Ekaterina Almasque, co-founder of European Women in VC, says politicians need to take ‘more action’ to encourage women in a hostile VC environment.
For the past number of years, Ekaterina Almasque has dedicated herself to advocating for women in the venture capital industry. She is a co-founder of European Women in VC, an advocacy group she helped set up with a group of women who were equally frustrated with the blocks preventing talented women from breaking into the scene.
Like most advocates, her dedication is based on her own experiences; she had to overcome a lot of hurdles to break into venture capital almost two decades ago. She told SiliconRepublic.com that while Europe was bad in terms of representation of women, Silicon Valley was downright hostile back in the mid-00s. At times she was the only woman in the room and she was routinely ignored. It was a boys’ club.
Breaking into the scene
Nowadays, she is a general partner at VC firm OpenOcean with a keen interest in tech-focused start-ups. She owes her knowledge of tech to the years she spent working at the cutting edge of technology, building software companies and some of the first AI products. This was back in the 90s.
She recalls attending tech conferences with the founders of what are now some of the world’s biggest tech players. She worked for Siemens and was based in Europe for some time, but she became frustrated by the conglomerate’s “risk-averse” attitudes on a corporate level, which she felt were hindering its growth.
She wanted to take advantage of new opportunities in the market. “I was thinking about what would be the best thing for me to do and venture capital was an attractive option.” She made up her mind to pursue it when she was encouraged by a professor she knew. “They said, ‘Well, your profile is actually perfect for venture capital’.”
She made some investments for Siemens and some other corporates in Silicon Valley, before partnering with Open Ocean in 2019. Somewhere in between, she tried to set up her own private fund. She managed a pledge fund for family offices for several years while living in Brazil. Her path was not an easy one. Despite a wealth of knowledge and business experience behind her, Almasque found it extraordinarily difficult to gain not only respect but basic recognition from her wealthy, male peers.
‘In the US, I went to events where men wouldn’t talk to me. I would have been one person in the audience and people wouldn’t even approach me’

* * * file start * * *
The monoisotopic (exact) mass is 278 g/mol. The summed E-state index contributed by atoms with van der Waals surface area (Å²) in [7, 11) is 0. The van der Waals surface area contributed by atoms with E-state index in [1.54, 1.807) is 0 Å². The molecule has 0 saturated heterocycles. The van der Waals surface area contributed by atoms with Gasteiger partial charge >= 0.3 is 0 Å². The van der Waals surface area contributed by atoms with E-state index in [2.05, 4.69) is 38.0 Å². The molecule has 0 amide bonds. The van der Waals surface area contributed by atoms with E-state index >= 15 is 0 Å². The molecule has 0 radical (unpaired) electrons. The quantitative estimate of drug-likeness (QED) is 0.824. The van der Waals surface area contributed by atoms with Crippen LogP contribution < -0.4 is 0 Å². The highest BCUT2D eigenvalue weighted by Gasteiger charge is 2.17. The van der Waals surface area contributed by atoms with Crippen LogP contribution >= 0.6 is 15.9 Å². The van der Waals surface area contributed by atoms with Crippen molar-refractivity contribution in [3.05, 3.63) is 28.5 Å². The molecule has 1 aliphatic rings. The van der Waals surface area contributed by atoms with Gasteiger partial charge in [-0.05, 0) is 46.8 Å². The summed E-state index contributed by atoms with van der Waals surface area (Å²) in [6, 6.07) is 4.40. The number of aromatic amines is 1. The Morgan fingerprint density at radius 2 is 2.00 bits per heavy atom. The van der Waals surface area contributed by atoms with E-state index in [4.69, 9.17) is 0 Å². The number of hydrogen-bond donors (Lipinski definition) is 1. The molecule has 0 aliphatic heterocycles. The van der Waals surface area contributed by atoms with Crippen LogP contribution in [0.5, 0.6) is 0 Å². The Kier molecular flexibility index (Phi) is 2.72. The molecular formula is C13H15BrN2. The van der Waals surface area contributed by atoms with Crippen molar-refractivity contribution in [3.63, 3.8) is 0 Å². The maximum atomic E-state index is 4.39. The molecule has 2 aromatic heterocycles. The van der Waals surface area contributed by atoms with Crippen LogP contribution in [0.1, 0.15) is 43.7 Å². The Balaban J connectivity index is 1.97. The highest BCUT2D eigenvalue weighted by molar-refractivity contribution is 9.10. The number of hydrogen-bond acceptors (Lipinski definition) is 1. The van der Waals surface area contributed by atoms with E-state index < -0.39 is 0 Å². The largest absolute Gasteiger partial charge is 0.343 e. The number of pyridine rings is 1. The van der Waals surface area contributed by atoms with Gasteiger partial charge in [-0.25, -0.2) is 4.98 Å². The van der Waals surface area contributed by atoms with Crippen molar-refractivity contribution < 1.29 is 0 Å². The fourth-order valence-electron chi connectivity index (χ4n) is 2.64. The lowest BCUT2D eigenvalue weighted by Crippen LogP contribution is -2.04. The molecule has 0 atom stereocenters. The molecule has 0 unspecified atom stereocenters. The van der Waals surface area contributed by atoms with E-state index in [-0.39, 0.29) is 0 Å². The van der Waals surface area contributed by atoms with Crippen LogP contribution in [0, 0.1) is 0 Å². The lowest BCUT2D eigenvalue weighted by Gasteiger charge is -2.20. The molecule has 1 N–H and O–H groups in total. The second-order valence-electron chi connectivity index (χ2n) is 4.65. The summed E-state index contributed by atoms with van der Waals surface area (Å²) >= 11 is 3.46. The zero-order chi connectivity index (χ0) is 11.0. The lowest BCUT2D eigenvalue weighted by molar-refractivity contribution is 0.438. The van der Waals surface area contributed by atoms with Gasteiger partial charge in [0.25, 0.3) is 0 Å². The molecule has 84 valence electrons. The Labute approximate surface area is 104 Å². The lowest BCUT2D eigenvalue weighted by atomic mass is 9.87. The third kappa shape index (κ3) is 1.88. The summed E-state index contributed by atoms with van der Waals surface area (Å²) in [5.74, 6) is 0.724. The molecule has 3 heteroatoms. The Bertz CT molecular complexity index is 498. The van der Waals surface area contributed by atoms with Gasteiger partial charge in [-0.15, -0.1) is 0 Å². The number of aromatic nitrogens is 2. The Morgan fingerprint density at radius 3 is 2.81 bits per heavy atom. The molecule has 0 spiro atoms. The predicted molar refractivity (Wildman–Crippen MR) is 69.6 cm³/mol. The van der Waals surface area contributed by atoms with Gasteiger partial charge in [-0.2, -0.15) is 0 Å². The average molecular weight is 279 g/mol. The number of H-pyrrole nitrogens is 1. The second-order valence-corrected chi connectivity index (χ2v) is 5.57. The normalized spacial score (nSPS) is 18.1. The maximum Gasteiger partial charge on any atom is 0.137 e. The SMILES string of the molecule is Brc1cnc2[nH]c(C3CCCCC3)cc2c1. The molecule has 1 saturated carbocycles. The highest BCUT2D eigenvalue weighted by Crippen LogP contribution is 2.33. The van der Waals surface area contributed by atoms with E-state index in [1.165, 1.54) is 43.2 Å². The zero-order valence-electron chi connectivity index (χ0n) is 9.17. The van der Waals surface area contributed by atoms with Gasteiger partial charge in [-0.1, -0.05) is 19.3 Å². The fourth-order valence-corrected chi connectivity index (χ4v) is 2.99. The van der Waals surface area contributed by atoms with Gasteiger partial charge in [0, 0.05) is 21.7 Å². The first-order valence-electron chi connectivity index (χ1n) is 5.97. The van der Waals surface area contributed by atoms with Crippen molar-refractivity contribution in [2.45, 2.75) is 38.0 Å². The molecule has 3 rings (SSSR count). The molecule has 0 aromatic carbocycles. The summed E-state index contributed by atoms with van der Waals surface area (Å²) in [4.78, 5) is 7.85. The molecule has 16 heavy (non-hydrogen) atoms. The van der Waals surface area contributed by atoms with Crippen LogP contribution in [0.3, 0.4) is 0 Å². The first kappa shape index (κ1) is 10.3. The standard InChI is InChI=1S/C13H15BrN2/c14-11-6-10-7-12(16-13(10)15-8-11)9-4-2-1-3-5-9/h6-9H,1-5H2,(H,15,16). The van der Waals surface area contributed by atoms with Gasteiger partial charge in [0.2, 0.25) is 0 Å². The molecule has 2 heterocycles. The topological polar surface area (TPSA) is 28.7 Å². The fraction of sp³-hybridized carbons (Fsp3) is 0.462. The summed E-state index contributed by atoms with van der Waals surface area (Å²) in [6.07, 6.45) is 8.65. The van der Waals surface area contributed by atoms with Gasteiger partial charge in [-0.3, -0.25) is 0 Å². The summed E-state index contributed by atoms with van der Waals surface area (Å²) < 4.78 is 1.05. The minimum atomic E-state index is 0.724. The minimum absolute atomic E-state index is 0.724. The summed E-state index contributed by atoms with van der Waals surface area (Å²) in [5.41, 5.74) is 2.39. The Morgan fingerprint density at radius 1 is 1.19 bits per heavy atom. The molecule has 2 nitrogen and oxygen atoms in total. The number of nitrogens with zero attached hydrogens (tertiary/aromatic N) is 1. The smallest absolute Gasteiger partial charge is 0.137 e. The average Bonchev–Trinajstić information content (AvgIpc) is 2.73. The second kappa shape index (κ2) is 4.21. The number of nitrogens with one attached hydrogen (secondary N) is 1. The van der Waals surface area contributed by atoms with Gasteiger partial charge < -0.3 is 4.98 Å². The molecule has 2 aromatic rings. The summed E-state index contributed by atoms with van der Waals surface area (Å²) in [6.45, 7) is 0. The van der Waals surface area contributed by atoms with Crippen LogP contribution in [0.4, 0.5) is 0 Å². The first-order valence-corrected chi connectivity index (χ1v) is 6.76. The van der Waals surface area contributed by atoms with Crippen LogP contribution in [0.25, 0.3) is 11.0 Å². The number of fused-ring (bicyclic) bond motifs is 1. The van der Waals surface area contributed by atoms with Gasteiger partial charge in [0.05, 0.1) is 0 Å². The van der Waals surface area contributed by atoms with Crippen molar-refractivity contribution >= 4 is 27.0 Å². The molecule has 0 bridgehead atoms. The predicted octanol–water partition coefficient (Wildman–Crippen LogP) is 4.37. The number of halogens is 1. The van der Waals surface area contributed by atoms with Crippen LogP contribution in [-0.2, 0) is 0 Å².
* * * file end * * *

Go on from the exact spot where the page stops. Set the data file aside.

“Everyone knew everyone,” she says. “In the US, I went to events where men wouldn’t talk to me. I would have been one person in the audience and people wouldn’t even approach me – not to say I wasn’t used to that in the technological industry.”
She recalls one particular occasion when she was leading a tech conference and she had to give a talk. “There were 1,000 people at the conference and I was the only woman in the room. And I was on the stage, speaking. It was such a hostile environment in a way because I felt like I wasn’t welcome entering the room.” Almasque laughs at the absurdity of it. “It was very shocking.”
These days things are “slowly changing” but it is clear that change is not coming fast enough. For the past few years, European Women in VC have been campaigning heavily to raise awareness of the need for increased access to funding for women VCs. In 2021, the organisation addressed European commissioner for innovation and research Mariya Gabriel on a Zoom call. They presented the findings of a report they had commissioned on the gender disparity for VCs in Europe along with a series of recommendations.
Almasque says the “message is getting across, but what we need to see is more action”. The group would love to see things like state-owned funds “to be more in tune with the real economic situation; many women come into the industry and they cannot really invest a lot of capital. Many women come from not-so-wealthy backgrounds, and just with their brains and hard work, they make it happen. They cannot really put €1m towards creating a fund.”
“I think a lot of people in government don’t realise how hard it is,” says Almasque, adding, “There is a lot of talk about interests being aligned, but not to make it happen”.
On a more positive note, when we ask her about Ireland’s start-up scene she is full of enthusiasm. While she has no Irish start-ups on her portfolio currently, she says she is looking at several – although she is reluctant to name names. “If I do then everyone will be interested,” she says with a smile.
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